Friday, October 29, 2010

Bohol Sundae: Nuts Huts, Chocolate Hills

Well, there weren’t bedbugs in my bed, but there were ants. And I was staying at a nicer place. I woke up at the crack, and decided I needed to get out of Tagbilaran. There wasn’t much there, and I found a place called Nuts Huts on the road to the Chocolate Hills. The place was described as a backpackers Shangri-La, which was enough of an endorsement for me. At my early morning breakfast that came with my ant-infested room, I ran into my Dutch friend John, who was also staying at the hotel. We decided to head on to Nuts Huts. Since I was only staying a night before I had to catch the ferry back to Cebu and on to Manila, I left all my stuff at the hostel.

We caught a tricycle to the bus station, then a cramped jeepney with 24 people packed in. We hopped off the jeepney at the turnoff for Nuts Huts and hiked our way some 800 meters past simple village huts. We descended down the long staircase and arrived at the wonderful bamboo backpackers lodge overlooking the verdant jungle-covered mountainside that was green as the eye could see. A lazy river meandered below. We headed down the mountainside checked into a dorm called Finding Nemo, past a few goats and some coconut footpaths. We then trudged our way back up and to the roadside to catch a bus to the Chocolate Hills.

The bus arrived at the roadside juncture, and was packed, so we opted for the convertible option- riding the roof. We climbed up and were told to sit at the front. We sat at the tip of the bus, arms locked in to the front luggage rack. The bus was a little taller than previous minibus convertible rides and we had to block low hanging branches with our feet and duck low hanging wires. We sped through jungle canopy and forests, and past little one-donkey towns. The bus was going so fast we looked like memorex ads with the wind whipping our eyes, faces and hair. The bus was speeding a long, a little so much so that it felt like we were pushing our luck a little too much, so we climbed back down and into the cabin.

We arrived to the Chocolate Hills, giant round cones that look like giant Hershey Kisses.  We climbed up the vista point and looked out over the giant mounds. They looked absolutely Jurassic.  It seemed as if some giant dinosaur should come bounding out.  The natives believe the hills to be the remnants of a war of fallen giants.  We took pictures, and the locals took pictures with us.  I can't really imagine why someone would want me in their family vacation album, but I took pics with mom, grandma and sis.  We climbed back down as a rainstorm came sweeping over the hills, and sat back on a veranda watching the rains come down.  We caught a bus back that was literally a karoke bus.  Old 80s glam rock and pop blasting in the bus.  I have a post coming about Lionel Richie Diplomacy to the Philippines, but I am short on time and will write more later.  For now, all I can say is that the Scorpions are still rock gods here.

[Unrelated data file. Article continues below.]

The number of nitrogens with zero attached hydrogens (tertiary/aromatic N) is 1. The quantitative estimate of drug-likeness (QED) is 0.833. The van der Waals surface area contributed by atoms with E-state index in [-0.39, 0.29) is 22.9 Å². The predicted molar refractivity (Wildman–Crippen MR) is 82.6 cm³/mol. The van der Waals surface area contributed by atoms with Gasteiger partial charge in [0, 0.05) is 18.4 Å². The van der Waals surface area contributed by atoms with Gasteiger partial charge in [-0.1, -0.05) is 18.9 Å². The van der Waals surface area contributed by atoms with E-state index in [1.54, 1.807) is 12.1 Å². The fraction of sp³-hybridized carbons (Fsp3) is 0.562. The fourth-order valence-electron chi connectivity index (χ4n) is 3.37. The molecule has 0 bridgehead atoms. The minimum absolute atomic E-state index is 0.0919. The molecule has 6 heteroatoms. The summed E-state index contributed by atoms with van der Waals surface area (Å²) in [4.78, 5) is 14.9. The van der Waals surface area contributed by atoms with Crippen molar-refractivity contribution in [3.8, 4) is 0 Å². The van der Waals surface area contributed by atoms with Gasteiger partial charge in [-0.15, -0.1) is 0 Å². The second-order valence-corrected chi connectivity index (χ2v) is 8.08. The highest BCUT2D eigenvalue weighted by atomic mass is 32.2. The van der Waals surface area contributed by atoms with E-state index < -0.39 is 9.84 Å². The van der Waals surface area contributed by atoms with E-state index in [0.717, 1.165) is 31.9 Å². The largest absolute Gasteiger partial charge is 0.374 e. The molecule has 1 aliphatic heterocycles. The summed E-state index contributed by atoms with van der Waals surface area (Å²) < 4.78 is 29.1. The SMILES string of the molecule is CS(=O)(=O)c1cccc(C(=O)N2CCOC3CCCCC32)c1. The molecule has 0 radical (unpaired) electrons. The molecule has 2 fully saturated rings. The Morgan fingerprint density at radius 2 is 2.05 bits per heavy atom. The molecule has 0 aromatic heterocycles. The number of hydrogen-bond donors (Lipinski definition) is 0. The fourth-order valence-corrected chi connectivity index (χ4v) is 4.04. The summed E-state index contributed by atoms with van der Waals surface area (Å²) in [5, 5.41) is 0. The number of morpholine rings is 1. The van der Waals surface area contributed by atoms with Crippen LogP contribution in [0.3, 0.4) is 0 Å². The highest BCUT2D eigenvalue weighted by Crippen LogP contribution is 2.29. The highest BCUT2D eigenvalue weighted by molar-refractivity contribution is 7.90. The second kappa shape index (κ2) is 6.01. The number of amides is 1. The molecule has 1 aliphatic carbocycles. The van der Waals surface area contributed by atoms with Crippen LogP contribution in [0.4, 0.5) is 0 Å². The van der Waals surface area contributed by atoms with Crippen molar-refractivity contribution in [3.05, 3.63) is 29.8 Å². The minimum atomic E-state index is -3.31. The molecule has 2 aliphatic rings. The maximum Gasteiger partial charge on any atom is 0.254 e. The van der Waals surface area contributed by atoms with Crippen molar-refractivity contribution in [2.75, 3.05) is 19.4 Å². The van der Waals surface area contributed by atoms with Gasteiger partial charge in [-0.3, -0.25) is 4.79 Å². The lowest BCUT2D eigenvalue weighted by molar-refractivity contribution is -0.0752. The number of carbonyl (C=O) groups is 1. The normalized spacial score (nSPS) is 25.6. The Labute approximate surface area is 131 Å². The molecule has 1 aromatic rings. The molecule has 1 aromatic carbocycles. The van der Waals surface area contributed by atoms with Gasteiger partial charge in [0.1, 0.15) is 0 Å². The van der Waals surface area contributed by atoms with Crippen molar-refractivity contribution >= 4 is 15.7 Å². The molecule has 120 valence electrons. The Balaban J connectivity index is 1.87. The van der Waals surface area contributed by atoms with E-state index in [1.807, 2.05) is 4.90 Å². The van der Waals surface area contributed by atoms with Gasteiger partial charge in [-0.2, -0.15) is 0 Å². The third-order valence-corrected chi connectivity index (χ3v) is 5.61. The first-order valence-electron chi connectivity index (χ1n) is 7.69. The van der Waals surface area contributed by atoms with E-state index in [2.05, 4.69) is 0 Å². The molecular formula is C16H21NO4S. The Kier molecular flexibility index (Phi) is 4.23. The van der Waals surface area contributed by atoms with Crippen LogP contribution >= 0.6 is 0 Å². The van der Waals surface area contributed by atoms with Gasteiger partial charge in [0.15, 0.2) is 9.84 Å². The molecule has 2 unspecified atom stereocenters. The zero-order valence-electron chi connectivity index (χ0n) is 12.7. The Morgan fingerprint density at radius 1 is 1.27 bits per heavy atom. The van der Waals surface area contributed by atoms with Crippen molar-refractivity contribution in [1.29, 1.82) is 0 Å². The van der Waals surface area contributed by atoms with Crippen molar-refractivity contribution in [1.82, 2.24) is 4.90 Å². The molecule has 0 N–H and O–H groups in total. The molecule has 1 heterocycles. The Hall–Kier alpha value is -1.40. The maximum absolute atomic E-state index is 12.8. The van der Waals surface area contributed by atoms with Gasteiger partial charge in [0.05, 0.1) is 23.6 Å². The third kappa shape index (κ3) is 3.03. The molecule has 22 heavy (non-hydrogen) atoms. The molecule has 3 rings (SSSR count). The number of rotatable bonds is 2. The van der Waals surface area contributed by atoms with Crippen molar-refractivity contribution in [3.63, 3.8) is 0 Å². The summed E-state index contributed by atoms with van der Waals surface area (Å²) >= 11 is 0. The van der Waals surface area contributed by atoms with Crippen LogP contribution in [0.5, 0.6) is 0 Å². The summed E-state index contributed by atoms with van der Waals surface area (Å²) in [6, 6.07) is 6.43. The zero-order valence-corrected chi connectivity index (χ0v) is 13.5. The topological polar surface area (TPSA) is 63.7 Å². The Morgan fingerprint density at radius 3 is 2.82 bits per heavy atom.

John and I took a brief detour, hopping off the bus to get some early dinner in a tiny town.  The town had a market on one side of the street and a few stores on the other.  We bought a whole chicken, and proceeded to chow down on the bird, sitting on the market steps as the locals looked on in disbelief as these gringos tossed chicken bones into the trash barrel.  We washed our hands in rain-water, and grabbed sweets of caramelized coconut on glutinous rice for dessert.

We got back to the hostel, and sat out on the balcony overlooking the jungle.  We sipped Beer beer.  That isn't a typo, the beer is called "Beer."  The slogan is "Beer na beer," Beer is beer.  That's simple marketing I can respect.  Wasn't so bad either.  We met some frauleins on a six-month trek and spent the night sitting out chatting with the rest of the EU I invited over (France, Slovenia, etc).  We were even joined by a fairy- a giant flying cockroach that was the size of a coke can.  Tinkerbell, it wasn't.

The night got interesting as we all turned into our hostel room.  As we were all brushing our teeth, John plugged in his phone and the outlet short-circuited and started spewing fire.  Some combo of wiring and rain that was coming down- really, really bad in a bamboo and wood bungalow.  A strange scene ensued of the bucket brigade running around with toothbrushes still in mouth.  We luckily got the fire out without the tinderbox catching, and cut the power to keep any more electrical mishaps from taking place.  I went to bed with the sound of the jungle in my ears as I lay under my mosquito veil.

I awoke early to the sound of the jungle, and we EU went swimming in the river.  We hiked along a trail until we got to a waterfall.  We splashed in and out of the fast moving current and rode the rapids about.  All but the Frenchy, who decided it was too dangerous and sat in the kiddie pool.  When we returned, he shrugged and said "I am French."

We caught the currents back down stream, and I showered and dried off.  I bade farewell to the EU and hopped a few jeepneys back to town.  I am about to hop on a 2 hour ferry from Tagbilaran to Cebu, then over to a 22 hour ferry from Cebu to Manila.  Why not fly, as asked?  Because I know what I get with flying, whereas I have never done it this way, and expect the morning view to be exquisite as we pass islands.

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